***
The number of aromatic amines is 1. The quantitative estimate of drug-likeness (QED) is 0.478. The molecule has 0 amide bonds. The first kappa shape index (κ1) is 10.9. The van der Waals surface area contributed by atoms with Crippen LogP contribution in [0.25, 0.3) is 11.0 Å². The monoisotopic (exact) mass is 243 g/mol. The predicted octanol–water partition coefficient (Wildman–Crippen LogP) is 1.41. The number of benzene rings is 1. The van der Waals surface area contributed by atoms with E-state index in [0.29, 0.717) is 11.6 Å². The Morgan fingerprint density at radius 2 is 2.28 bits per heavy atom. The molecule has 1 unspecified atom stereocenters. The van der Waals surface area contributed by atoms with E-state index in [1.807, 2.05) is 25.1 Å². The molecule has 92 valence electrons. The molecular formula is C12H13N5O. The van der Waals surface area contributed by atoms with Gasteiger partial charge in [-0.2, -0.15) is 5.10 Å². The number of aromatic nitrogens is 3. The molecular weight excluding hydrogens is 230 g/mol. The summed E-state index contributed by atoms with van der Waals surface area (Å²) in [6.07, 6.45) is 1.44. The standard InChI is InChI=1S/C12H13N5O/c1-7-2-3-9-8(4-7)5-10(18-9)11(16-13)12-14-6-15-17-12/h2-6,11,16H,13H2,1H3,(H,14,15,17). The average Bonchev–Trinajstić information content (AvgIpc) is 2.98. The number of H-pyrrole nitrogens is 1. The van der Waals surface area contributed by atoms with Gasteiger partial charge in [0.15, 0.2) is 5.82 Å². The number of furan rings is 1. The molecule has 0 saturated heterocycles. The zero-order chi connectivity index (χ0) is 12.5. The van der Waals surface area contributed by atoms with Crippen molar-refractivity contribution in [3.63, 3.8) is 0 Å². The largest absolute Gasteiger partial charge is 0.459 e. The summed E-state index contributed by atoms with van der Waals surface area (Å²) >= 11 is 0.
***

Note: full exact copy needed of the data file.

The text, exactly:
The number of aromatic amines is 1. The quantitative estimate of drug-likeness (QED) is 0.478. The molecule has 0 amide bonds. The first kappa shape index (κ1) is 10.9. The van der Waals surface area contributed by atoms with Crippen LogP contribution in [0.25, 0.3) is 11.0 Å². The monoisotopic (exact) mass is 243 g/mol. The predicted octanol–water partition coefficient (Wildman–Crippen LogP) is 1.41. The number of benzene rings is 1. The van der Waals surface area contributed by atoms with E-state index in [0.29, 0.717) is 11.6 Å². The Morgan fingerprint density at radius 2 is 2.28 bits per heavy atom. The molecule has 1 unspecified atom stereocenters. The van der Waals surface area contributed by atoms with E-state index in [1.807, 2.05) is 25.1 Å². The molecule has 92 valence electrons. The molecular formula is C12H13N5O. The van der Waals surface area contributed by atoms with Gasteiger partial charge in [-0.2, -0.15) is 5.10 Å². The number of aromatic nitrogens is 3. The molecular weight excluding hydrogens is 230 g/mol. The summed E-state index contributed by atoms with van der Waals surface area (Å²) in [6.07, 6.45) is 1.44. The standard InChI is InChI=1S/C12H13N5O/c1-7-2-3-9-8(4-7)5-10(18-9)11(16-13)12-14-6-15-17-12/h2-6,11,16H,13H2,1H3,(H,14,15,17). The average Bonchev–Trinajstić information content (AvgIpc) is 2.98. The number of H-pyrrole nitrogens is 1. The van der Waals surface area contributed by atoms with Gasteiger partial charge in [0.15, 0.2) is 5.82 Å². The number of furan rings is 1. The molecule has 0 saturated heterocycles. The zero-order chi connectivity index (χ0) is 12.5. The van der Waals surface area contributed by atoms with Crippen molar-refractivity contribution in [3.63, 3.8) is 0 Å². The largest absolute Gasteiger partial charge is 0.459 e. The summed E-state index contributed by atoms with van der Waals surface area (Å²) >= 11 is 0.